Androids with four arms! Curvaceous, lifelike inflatable women! Bald interplanetary kidnappers dressed in dark raincoats and wearing shades! Human mutants and laboratory rejects! A bizarre space-age cabaret where all of the performers are dressed as giant butterflies! These are just a few of the sights you’ll see on The Wild, Wild Planet (1966), a groovy Italian science-fiction adventure directed by Antonio Margheriti.
The outrageous premise has Dr. Nurmi (Massimo Serato) attempting to create a race of super beings on Delphos, a planet owned by “The Corporation.” To achieve this goal, Nurmi has instructed his minions to kidnap top scientists and athletes from Earth for experiments. The abductions, which are accomplished by shrinking the victims and placing them in specially created suitcases, are soon traced to Delphos. When Gamma I Commander Mike Halstead (Tony Russel) eventually leads an expedition there, he not only learns of Nurmi’s master plan but also discovers that his girlfriend, Connie Gomez (Lisa Gastoni), is going to be fused together with Nurmi in a procedure that will produce one all-perfect being.
The Wild, Wild Planet, which was released in Italy as I Criminali Della Galassia, was part of a quartet of sci-fi tales produced and directed by Antonio Margheriti (identified in the credits as Anthony Dawson). The other films are War of the Planets, Planet on the Prowl (aka Battle Between the Planets) and Snow Devils and they were originally made for Italian television and utilized the same sets and props while recycling some of the music scored by Angelo Francesco Lavagnino.
According to Margheriti in an interview with Peter Blumenstock for Video Watchdog in 1994, “The first two [The Wild, Wild Planet, War of the Planets] went theatrical in the States through MGM, because they were co-produced in association with Joseph Fry and Walter Manley. Manley still manages to sell them, which I find astonishing. The intent was to do two for American TV and two for theatrical distribution in the States. The Italian co-producer had the pictures almost for free for Italy, and since Italian television was not as strong back then, he just gave it a try and released all four movies to the cinemas. They enjoyed a brief theatrical release. It was a series called FANTASCINEZA. For everybody involved, it was a fun project, without any real stories or ideas, and the end results look exactly like that…science fiction films were not very common in those days and the audience appreciated a change. However, I think that’s only true for real film buffs. The mainstream audience would only regard them as camp, at best.”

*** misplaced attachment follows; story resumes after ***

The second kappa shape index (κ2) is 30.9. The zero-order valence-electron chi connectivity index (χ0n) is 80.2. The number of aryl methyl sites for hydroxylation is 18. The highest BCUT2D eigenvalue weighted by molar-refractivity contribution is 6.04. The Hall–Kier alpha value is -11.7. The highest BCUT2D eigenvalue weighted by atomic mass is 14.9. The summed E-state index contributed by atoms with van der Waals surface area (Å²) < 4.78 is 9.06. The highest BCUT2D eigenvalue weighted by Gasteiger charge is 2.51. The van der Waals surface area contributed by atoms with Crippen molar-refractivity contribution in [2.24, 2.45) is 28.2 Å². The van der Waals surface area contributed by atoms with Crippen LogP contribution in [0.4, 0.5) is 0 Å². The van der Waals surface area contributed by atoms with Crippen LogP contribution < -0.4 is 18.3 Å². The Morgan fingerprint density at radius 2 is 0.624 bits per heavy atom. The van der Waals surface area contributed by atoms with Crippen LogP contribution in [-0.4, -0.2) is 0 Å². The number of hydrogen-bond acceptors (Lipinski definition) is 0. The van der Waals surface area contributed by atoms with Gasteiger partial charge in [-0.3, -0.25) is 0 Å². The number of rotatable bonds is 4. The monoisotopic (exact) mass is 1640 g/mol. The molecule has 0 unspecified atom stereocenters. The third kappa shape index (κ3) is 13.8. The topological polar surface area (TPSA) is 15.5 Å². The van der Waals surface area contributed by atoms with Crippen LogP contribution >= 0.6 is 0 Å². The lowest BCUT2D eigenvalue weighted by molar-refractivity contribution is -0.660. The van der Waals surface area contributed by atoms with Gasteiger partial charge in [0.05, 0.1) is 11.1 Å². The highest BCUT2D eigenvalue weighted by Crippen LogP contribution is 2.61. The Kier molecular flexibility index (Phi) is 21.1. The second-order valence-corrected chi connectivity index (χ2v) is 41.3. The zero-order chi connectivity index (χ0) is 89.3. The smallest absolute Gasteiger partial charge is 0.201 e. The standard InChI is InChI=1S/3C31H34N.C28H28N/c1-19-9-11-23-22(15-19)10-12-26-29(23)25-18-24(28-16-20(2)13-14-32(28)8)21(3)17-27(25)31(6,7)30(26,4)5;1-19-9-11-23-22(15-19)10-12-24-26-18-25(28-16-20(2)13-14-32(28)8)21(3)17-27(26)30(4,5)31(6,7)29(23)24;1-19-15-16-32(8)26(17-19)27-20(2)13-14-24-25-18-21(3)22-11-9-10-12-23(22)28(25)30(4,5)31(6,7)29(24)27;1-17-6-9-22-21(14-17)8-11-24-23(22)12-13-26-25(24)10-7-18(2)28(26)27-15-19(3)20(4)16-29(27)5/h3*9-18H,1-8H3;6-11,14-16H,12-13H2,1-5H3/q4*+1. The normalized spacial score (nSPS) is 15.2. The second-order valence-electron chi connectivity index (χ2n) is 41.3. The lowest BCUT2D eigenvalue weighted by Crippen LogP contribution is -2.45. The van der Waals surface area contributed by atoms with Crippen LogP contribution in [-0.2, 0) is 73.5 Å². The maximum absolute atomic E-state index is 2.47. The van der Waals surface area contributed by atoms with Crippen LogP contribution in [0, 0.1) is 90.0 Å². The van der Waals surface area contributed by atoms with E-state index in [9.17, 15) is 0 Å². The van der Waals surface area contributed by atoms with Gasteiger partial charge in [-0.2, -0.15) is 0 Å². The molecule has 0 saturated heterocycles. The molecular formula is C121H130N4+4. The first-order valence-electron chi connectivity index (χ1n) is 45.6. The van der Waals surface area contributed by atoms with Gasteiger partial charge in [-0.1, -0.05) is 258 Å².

Of the sci-fi quartet that Margheriti directed, The Wild, Wild Planet is easily the most bizarre and entertaining of the lot. First of all, consider the dialogue. In one scene, Connie catches Dr. Nurmi ogling her to which he replies, “I was admiring your physique. The human body is my specialty, my area of exploration. I would be enchanted to explore – your mind. Can we have dinner together?” Nurmi delivers plenty of other howlers but he’s bested by Mike who makes big statements like “I’m a person, not a collection of hunks of meat” and is fond of using “helium head” as his insult of choice. When he’s really mad, he might say something like, “Why, you helium-headed IDIOT, you!” Then, there’s his frantic command to his men while they are battling karate trained alien women – “Watch out for those gadgets on their chests!” Actually, those gadgets are deflators so you can imagine the outcome of this scene.
Equally nutty is the post-Jetsons set design and the special effects, or should we say the lack of them? The sequence where Nurmi shows Mike his private chamber of mutants is like a mass audition by bad makeup artists – there’s a guy with a pig nose, a woman with a serious case of silly putty and so on. A more effective scene is when one of the kidnappings goes awry and the victim is only partially shrunk, rendering him a midget. Other high points include a trip to the body part factory – see the lovely display of red lungs, breathing independently – and the climactic destruction of Nurmi’s lair, which is submerged in a raging flood of red liquid.